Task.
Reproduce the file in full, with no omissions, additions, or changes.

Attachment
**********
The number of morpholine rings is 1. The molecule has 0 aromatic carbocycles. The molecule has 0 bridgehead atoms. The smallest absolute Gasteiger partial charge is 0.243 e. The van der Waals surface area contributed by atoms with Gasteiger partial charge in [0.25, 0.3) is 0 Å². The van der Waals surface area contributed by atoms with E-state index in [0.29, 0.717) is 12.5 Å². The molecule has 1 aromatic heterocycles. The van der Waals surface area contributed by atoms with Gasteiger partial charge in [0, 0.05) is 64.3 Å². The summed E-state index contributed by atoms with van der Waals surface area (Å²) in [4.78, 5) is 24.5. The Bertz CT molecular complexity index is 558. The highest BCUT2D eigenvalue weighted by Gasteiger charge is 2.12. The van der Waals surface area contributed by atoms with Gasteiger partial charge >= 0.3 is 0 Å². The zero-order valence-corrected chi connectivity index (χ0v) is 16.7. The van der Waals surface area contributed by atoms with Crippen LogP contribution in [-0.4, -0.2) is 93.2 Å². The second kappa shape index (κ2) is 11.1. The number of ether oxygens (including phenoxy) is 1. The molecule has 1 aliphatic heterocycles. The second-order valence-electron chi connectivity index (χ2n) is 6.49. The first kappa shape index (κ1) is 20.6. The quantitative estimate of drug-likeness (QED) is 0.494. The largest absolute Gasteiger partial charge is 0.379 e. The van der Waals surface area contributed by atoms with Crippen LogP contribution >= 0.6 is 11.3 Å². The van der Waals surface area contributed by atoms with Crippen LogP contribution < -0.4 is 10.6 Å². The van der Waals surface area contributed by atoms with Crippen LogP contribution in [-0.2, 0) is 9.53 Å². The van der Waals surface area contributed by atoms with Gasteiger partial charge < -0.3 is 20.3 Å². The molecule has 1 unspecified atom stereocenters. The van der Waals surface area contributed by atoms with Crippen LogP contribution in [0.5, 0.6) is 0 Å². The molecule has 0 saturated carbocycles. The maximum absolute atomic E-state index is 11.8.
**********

The number of morpholine rings is 1. The molecule has 0 aromatic carbocycles. The molecule has 0 bridgehead atoms. The smallest absolute Gasteiger partial charge is 0.243 e. The van der Waals surface area contributed by atoms with Gasteiger partial charge in [0.25, 0.3) is 0 Å². The van der Waals surface area contributed by atoms with E-state index in [0.29, 0.717) is 12.5 Å². The molecule has 1 aromatic heterocycles. The van der Waals surface area contributed by atoms with Gasteiger partial charge in [0, 0.05) is 64.3 Å². The summed E-state index contributed by atoms with van der Waals surface area (Å²) in [4.78, 5) is 24.5. The Bertz CT molecular complexity index is 558. The highest BCUT2D eigenvalue weighted by Gasteiger charge is 2.12. The van der Waals surface area contributed by atoms with Gasteiger partial charge >= 0.3 is 0 Å². The zero-order valence-corrected chi connectivity index (χ0v) is 16.7. The van der Waals surface area contributed by atoms with Crippen LogP contribution in [-0.4, -0.2) is 93.2 Å². The second kappa shape index (κ2) is 11.1. The number of ether oxygens (including phenoxy) is 1. The molecule has 1 aliphatic heterocycles. The second-order valence-electron chi connectivity index (χ2n) is 6.49. The first kappa shape index (κ1) is 20.6. The quantitative estimate of drug-likeness (QED) is 0.494. The largest absolute Gasteiger partial charge is 0.379 e. The van der Waals surface area contributed by atoms with Crippen LogP contribution >= 0.6 is 11.3 Å². The van der Waals surface area contributed by atoms with Crippen LogP contribution < -0.4 is 10.6 Å². The van der Waals surface area contributed by atoms with Crippen LogP contribution in [-0.2, 0) is 9.53 Å². The van der Waals surface area contributed by atoms with Gasteiger partial charge < -0.3 is 20.3 Å². The molecule has 1 unspecified atom stereocenters. The van der Waals surface area contributed by atoms with Crippen LogP contribution in [0.5, 0.6) is 0 Å². The molecule has 0 saturated carbocycles. The maximum absolute atomic E-state index is 11.8.